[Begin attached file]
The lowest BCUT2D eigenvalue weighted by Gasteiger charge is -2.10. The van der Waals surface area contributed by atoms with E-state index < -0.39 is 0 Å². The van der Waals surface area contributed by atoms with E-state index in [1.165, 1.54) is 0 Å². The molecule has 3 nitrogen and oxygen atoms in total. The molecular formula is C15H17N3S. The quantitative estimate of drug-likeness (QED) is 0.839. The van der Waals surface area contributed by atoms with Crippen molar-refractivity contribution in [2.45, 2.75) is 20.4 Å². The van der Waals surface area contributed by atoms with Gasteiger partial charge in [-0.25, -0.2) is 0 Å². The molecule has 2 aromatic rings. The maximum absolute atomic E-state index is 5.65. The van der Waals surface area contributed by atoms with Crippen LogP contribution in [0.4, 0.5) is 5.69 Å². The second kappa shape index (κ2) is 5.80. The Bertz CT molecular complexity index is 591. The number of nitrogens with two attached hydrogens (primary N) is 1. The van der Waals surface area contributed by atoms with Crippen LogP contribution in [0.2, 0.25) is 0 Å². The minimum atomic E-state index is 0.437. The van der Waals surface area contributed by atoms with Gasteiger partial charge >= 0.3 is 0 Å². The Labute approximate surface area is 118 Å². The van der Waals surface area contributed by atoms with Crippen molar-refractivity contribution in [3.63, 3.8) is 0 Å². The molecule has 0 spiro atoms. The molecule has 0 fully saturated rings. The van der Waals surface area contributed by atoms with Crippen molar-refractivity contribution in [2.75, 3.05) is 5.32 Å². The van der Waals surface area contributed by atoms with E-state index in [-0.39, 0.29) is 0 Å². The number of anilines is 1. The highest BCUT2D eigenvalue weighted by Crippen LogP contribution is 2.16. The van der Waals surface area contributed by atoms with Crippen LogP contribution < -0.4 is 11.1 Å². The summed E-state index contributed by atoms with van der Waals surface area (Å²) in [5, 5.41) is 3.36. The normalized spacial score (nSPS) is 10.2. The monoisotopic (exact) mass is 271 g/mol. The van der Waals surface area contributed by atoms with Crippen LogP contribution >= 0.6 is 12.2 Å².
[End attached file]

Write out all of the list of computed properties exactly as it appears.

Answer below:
The lowest BCUT2D eigenvalue weighted by Gasteiger charge is -2.10. The van der Waals surface area contributed by atoms with E-state index < -0.39 is 0 Å². The van der Waals surface area contributed by atoms with E-state index in [1.165, 1.54) is 0 Å². The molecule has 3 nitrogen and oxygen atoms in total. The molecular formula is C15H17N3S. The quantitative estimate of drug-likeness (QED) is 0.839. The van der Waals surface area contributed by atoms with Crippen molar-refractivity contribution in [2.45, 2.75) is 20.4 Å². The van der Waals surface area contributed by atoms with Gasteiger partial charge in [-0.25, -0.2) is 0 Å². The molecule has 2 aromatic rings. The maximum absolute atomic E-state index is 5.65. The van der Waals surface area contributed by atoms with Crippen LogP contribution in [0.4, 0.5) is 5.69 Å². The second kappa shape index (κ2) is 5.80. The Bertz CT molecular complexity index is 591. The number of nitrogens with two attached hydrogens (primary N) is 1. The van der Waals surface area contributed by atoms with Crippen LogP contribution in [0.2, 0.25) is 0 Å². The minimum atomic E-state index is 0.437. The van der Waals surface area contributed by atoms with Gasteiger partial charge >= 0.3 is 0 Å². The Labute approximate surface area is 118 Å². The van der Waals surface area contributed by atoms with Crippen molar-refractivity contribution in [3.63, 3.8) is 0 Å². The molecule has 0 spiro atoms. The molecule has 0 fully saturated rings. The van der Waals surface area contributed by atoms with Crippen molar-refractivity contribution in [2.75, 3.05) is 5.32 Å². The van der Waals surface area contributed by atoms with E-state index in [-0.39, 0.29) is 0 Å². The number of anilines is 1. The highest BCUT2D eigenvalue weighted by Crippen LogP contribution is 2.16. The van der Waals surface area contributed by atoms with Crippen LogP contribution < -0.4 is 11.1 Å². The summed E-state index contributed by atoms with van der Waals surface area (Å²) in [5, 5.41) is 3.36. The normalized spacial score (nSPS) is 10.2. The monoisotopic (exact) mass is 271 g/mol. The van der Waals surface area contributed by atoms with Crippen LogP contribution >= 0.6 is 12.2 Å².